我什么时候应该考虑使用内存数据库,需要注意哪些问题?[英] When should I consider using a in memory database and what are the issue to look out for?

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问题描述

我只是认为现在在数据库服务器上有足够的RAM来缓存您的完整数据库为什么专家内存数据库(E.G timesten ,另请参见 wikipedia page )几年前,这一切都没有被更多地使用吗?

似乎随着时间的流逝,没有基于磁盘的数据库的使用更少,例如,大多数应用程序现在构建在常规合理数据库上.我本来会期望与RAM接近很多服务器的免费.

我在问这个,因为我刚刚在堆栈跨流程结构上阅读,并且页面说

这很重要,因为堆栈 Overflow的数据库几乎是 完全在RAM中,连接仍然 完全太高的成本.

,我认为如果使用"指针"和"收藏"而不是普通的btree,这不会是一个问题. BTREE非常聪明,可以在磁盘访问速度上进行圆形限制,例如,他们交易CPU使用以减少磁盘使用情况.但是,我们现在有如此匹配RAM.

,但我们仍然需要数据库,因为您自己做

  • 锁定
  • 死锁检测
  • 交易记录
  • 恢复
  • etc

很难.

@s.lott,鉴于我们所有人都花了很长时间选择索引,避免加入并调查数据库性能问题.一定会有更好的办法.几年前,我们被告知"记忆数据库"是更好的方法.因此,在我开始使用一个等等之前,我希望知道为什么其他人不再使用它们.

(我不太可能自己使用Timesten,因为它的价格高( $ 41,500.00/处理器)而且我不喜欢与Oracle销售人员交谈 - 我宁愿花时间编写代码.)

另请参见:

更新:

我问了这个问题 long 时间前,这些天Microsoft SQL Server具有" 内存OLTP "这是集成在SQL Server引擎中的内存优化数据库引擎.它不是便宜的,但似乎很快对于某些工作负载.

推荐答案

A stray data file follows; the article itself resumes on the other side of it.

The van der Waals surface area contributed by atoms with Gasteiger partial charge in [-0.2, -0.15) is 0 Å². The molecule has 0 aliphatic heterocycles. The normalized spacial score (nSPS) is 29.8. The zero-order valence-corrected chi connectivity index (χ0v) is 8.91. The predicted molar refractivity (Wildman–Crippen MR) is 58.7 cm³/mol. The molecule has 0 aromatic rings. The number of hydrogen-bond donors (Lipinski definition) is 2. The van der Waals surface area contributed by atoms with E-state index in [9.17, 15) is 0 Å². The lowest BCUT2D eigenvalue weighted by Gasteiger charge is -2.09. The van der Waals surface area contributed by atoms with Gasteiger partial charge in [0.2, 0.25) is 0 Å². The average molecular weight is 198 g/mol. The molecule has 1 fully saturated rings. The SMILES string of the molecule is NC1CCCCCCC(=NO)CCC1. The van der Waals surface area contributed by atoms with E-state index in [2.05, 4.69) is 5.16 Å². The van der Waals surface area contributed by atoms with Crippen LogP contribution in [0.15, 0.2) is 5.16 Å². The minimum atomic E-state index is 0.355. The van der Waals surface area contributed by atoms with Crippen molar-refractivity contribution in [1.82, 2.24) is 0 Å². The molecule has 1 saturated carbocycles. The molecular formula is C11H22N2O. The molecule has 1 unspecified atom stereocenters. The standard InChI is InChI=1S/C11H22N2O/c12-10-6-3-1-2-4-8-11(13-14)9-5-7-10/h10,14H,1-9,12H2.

很可能没有存储数据库的成熟产品,可以用作经典数据库的完整替代品.

关系数据库是一个非常古老的概念.尽管有许多方法可以向前发展和开发新技术,例如.面向对象的数据库,关系数据库并没有真正改变其概念.不要指望情况会改变太快,因为数据库在过去的十或十五年甚至更长的时间内都不会发生太大变化.

我认为,技术的开发并不像人们认为的那么快.新概念成熟和建立需要数十年.首先,数据库技术中的成熟度比其他任何事物都重要得多.

在十或二十年的时间里,数据库可能不再与今天一样.如果内存数据库是未来的 - 今天没有人可以告诉这个 - 他们只需要更多时间来开发.

其他推荐答案

没有人真正回答"我什么时候应该考虑在内存数据库中使用一个问题?所以我去吧.

您应该考虑以下记忆数据库 1.目标系统有数据要管理,但没有持续的媒体 2.持续数据库

根本无法满足性能要求

对于#1,请在您的机顶盒(STB)中考虑电视指南.低端STB(即没有DVR功能的人)没有持久存储,也不需要持久存储.但是400次通道,14天的电视指南的数据库是非平凡的.这里也有一个性能要求,因为数据以高速从应答器旋转木马到达,这是"捕获它或等到旋转旋转木马再次出现"的情况.但是不需要坚持.我们都看过这一点;当您在家里失去电力时,当它回到电视指南时说"将很快可用",因为它是从应答器或电缆头端提供的.网络路由器共享相同的特征:无持续存储,需要快速,并且可以从外部源提供数据库(在这种情况下,在网络上的peer路由器,以重新填充路由表).

.

有无数的例子:军事系统中的实时目标,高频交易系统等等.

关于问题的第二部分,"要注意":有很多.

如果您需要仅使用内存数据库可以提供的性能,请确保您评估一个真正的内存数据库.缓存持续数据库不是相同的.将持久数据库扔在RAM驱动器中并不相同.使用内在进行事务记录的内存数据库(如Timesten)是不相同的(即使您登录到/dev/null).

确保您正在评估数据库系统,而不仅仅是缓存(例如memcache).数据库系统将对具有酸性属性,多个索引选项,支持并发访问等交易提供支持.

关于酸:内存数据库系统不缺少" D"(耐用性).它只是必须在上下文中进行.持续数据库中的交易仅耐用,只要其存储在媒体上是耐用的.对于内存数据库而言,同样的事情也是如此.无论哪种情况,如果您关心耐用性,最好有备份.

其他推荐答案